The terms COVID-19, CARES Act, Paycheck Protection Program (PPP), and PPP Flexibility Act of 2020 (PPP Flexibility Act), are likely now a part of your daily vocabulary. The introduction of these new programs means that there are now some important considerations that your nonprofit organization should be aware of as you continue to navigate through the next several weeks and months. 

Since its launch in April 2020, many nonprofit organizations could apply for and receive funding under the PPP program. Since these organizations have received and are spending the funds, it’s imperative to understand how to ensure maximum forgiveness of these PPP funds. It is equally important to determine if there are any other implications on financial reporting or other funding streams that may need further attention.

Determining if Your PPP Loan is Debt or a Conditional Promise to Give

Although entities sign a promissory note with a financial institution—and in legal form, the PPP loan is debt—the underlying loan is, in substance, a grant from the federal government. Fortunately, unlike for-profit businesses, nonprofit organizations have specific guidelines to follow when it comes to accounting for grants—FASB ASC 958-605 Not-for-Profit Entities: Revenue Recognition. Whether or not you expect forgiveness for all or a portion of your PPP loan will determine which accounting guidance you should follow. There are essentially two options, either report the financial liability as debt in accordance with FASB ASC 470 or use FASB ASC 958-605 as a conditional contribution with the initial cash inflow from the PPP loan as a refundable advance. The refundable advance is reduced, and revenue recognized, once the conditions of release have been substantially met or explicitly waived. Any amounts that will not qualify for forgiveness or that an organization intends to repay will accrue interest.

Potential Complications with Government Grant-Funded Organizations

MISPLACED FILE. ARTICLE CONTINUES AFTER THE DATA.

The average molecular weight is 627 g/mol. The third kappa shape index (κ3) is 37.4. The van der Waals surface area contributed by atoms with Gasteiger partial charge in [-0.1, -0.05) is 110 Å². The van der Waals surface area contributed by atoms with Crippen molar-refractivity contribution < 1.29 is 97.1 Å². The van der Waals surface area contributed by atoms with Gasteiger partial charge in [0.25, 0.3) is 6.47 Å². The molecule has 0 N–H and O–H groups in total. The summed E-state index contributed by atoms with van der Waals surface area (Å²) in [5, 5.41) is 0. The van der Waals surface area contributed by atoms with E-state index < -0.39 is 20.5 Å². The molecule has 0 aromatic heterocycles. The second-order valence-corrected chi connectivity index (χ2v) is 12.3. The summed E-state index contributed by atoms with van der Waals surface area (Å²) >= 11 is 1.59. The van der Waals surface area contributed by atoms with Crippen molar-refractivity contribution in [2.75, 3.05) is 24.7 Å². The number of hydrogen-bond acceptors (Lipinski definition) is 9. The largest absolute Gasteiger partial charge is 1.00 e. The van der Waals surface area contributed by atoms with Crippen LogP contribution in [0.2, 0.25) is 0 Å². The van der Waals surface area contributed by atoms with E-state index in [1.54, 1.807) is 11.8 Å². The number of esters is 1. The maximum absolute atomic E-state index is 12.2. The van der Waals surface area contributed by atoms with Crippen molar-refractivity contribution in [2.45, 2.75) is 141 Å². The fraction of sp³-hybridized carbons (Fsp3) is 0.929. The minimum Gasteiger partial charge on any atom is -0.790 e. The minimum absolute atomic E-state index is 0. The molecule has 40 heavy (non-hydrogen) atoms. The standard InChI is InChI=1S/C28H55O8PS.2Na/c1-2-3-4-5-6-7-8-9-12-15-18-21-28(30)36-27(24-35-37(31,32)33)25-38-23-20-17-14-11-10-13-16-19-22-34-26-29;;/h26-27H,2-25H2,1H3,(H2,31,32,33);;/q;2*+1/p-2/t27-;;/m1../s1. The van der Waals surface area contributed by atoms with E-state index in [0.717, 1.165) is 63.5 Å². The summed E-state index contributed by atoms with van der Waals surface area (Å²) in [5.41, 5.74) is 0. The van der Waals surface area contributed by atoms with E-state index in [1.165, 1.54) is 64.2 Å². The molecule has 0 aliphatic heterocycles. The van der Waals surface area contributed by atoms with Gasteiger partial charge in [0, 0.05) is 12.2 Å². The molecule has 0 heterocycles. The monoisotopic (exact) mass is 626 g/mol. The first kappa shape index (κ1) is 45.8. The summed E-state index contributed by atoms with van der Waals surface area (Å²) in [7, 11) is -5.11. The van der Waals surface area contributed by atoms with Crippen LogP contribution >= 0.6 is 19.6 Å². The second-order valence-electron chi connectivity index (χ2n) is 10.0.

Nonprofit organizations that are substantially funded by federal and state grant funding (governmental grants) may have an additional layer of challenges. Most governmental grants that are cost reimbursement grants prohibit an organization from being reimbursed for the same cost twice (double-dipping). You cannot charge the same payroll or utility costs to the federal or state grant and receive reimbursement while also considering those as ‘eligible’ costs to plug into your PPP forgiveness application. Overhead cost applications also need to be considered to ensure no duplication of cost. The Office of Management and Budget recently released memo M-20-26, emphasizing the importance of not double-dipping with PPP Funds.

Talking with grantors and keeping open communication lines is critical as nonprofits navigate through the next weeks and months. Since many funders allow budget revisions or extensions, it’s crucial to take advantage of these opportunities if it makes sense for your business. It’s helpful to shift your grant budget to cover other allowable costs while saving the categories of costs allowable under the PPP for forgiveness. Another viable avenue to avoid potential double-dipping is to seek extensions for programs that had to cease or reduce capacity due to government-mandated shutdowns. Unfortunately, the details will likely lie with the individual awarding agencies—this means that decisions may not be the same across all agencies.

Consideration of the Forgiveness Period: Electing Eight vs. 24 Weeks

When the PPP Flexibility Act was signed into law on June 5, 2020, the period for forgiveness was extended up to 24 weeks. This extension will likely benefit most nonprofit organizations by maximizing forgiveness, allow for the digestion of potential impact with government funding, and provide answers to many outstanding questions. While ultimately this may delay recognition of revenue, if the PPP loan is forgiven and no government grant funding was impacted, then both your organization and your clients can rest easy.  

When assessing the impact of using the eight or 24-week period, do not forget the rules surrounding reductions in full-time equivalents (FTE) that could reduce the amount of forgiveness. It is important to note that forgiveness is not only tied to the actual dollars spent.

While it would be nice to say the SBA, federal and state grantors, and lending institutions have it all figured out and have provided all the answers, we are not quite there yet. As you continue to move forward, always keep asking the questions, be diligent with your documentation, and adapt to change as more information comes forth. Always communicate regularly to your board on the status of forgiveness, challenges, or uncertainties with government funding that your organization could face. Don’t forget to plan for a scenario that may arise should a portion of the PPP loan not qualify for forgiveness. Most importantly, don’t lose sight of the original reason the PPP program was created—to support eligible organizations facing economic hardships created by the COVID-19 pandemic by providing them with forgivable loans to cover certain operating costs.

For specific questions regarding your situation, contact your local CRI business advisor for questions. Be sure to check out our COVID-19 Resources page for more articles, podcasts, and quick-hit webinars that offer additional resources and guidance.